This is information like your name, date of birth, etc. If you have completed the FAFSA in the past, a lot of your personal information will be pre-populated to save you time. Make sure you enter your personal information exactly as it appears on official government documents. (That’s right, no nicknames.)

5. Enter your financial information*

All of it. You should use income records for the tax year prior to the academic yearfor which you are applying. For example, if you are filling out the 2016–17 FAFSA, you will need to use 2015 tax information. If you or your parent(s) haven’t filed your 2015 taxes yet, which at this point, most people haven’t, you can always estimate the amounts using your 2014 tax return; just make sure to update your FAFSA once you file your 2015 taxes. Once you file your taxes, you may be able to automatically import your tax information into the FAFSA using the IRS Data Retrieval Tool. It makes completing the FAFSA super easy!

6. Choose up to 10 schools

Two-thirds of freshmen FAFSA applicants list only one college on their applications. Don’t make this mistake! Make sure you add any school you plan to attend, even if you haven’t applied or been accepted yet. You can add up to 10 schools to your FAFSA at a time. We will send the necessary information over to the schools you listed so they can calculate the amount of financial aid you are eligible to receive.  If you’re applying to more than 10 schools, this is what you do.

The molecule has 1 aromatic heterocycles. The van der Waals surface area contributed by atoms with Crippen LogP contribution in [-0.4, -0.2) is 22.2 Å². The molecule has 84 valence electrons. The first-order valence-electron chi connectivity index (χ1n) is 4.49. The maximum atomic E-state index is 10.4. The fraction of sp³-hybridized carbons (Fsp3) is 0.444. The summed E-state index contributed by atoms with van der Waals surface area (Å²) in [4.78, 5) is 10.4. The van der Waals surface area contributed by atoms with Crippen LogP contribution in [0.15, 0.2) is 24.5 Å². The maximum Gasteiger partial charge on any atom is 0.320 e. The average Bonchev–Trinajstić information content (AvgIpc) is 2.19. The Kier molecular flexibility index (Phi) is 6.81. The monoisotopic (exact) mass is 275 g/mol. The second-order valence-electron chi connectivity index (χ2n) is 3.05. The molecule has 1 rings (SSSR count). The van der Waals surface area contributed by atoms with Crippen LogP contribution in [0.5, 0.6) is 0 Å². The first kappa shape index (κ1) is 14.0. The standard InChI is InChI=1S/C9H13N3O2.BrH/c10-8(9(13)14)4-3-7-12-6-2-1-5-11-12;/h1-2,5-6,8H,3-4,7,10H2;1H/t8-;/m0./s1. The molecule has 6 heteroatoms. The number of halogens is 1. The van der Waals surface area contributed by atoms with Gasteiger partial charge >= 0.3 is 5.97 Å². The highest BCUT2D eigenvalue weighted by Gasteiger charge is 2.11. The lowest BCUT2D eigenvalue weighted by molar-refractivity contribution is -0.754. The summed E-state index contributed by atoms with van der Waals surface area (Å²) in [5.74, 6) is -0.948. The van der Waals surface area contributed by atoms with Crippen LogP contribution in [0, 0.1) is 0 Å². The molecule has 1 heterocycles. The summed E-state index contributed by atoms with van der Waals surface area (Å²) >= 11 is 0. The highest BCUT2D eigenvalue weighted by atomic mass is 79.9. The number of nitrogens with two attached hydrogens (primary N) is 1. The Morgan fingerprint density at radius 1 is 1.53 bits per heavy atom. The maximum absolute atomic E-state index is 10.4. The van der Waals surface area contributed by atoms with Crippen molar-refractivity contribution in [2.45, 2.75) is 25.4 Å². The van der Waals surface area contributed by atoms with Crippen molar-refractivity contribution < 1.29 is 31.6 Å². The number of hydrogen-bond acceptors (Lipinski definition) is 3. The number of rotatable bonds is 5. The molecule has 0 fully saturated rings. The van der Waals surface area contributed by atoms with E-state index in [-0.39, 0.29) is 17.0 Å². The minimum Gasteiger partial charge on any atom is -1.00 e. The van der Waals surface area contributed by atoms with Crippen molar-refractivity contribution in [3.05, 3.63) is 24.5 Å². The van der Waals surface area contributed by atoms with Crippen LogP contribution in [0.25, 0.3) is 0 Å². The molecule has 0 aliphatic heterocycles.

7. Sign the document with your FSA ID*

Your FSA ID serves as your electronic signature, or e-signature. You’ll use it to electronically sign and submit your FAFSA. If you don’t have an FSA ID, you’ll need to get one. If you’re considered a dependent student, at least one of your parents or your legal guardian will need an FSA ID as well. You will use your FSA ID to renew/correct your FAFSA each school year, so keep it in a safe place. If you have forgotten your FSA ID, you can retrieve it. If you have siblings, your parent can use the same FSA ID to sign FAFSAs for all his or her children.

*If you are considered a dependent student, your parent(s) will also need to do this.

I’m finished. What’s next?

That’s it. You’ve filled it out. I told you it wasn’t so bad. With the hard part over, check out this page to learn what you should do next.

Nicole Callahan is a Digital Engagement Strategist at Federal Student Aid.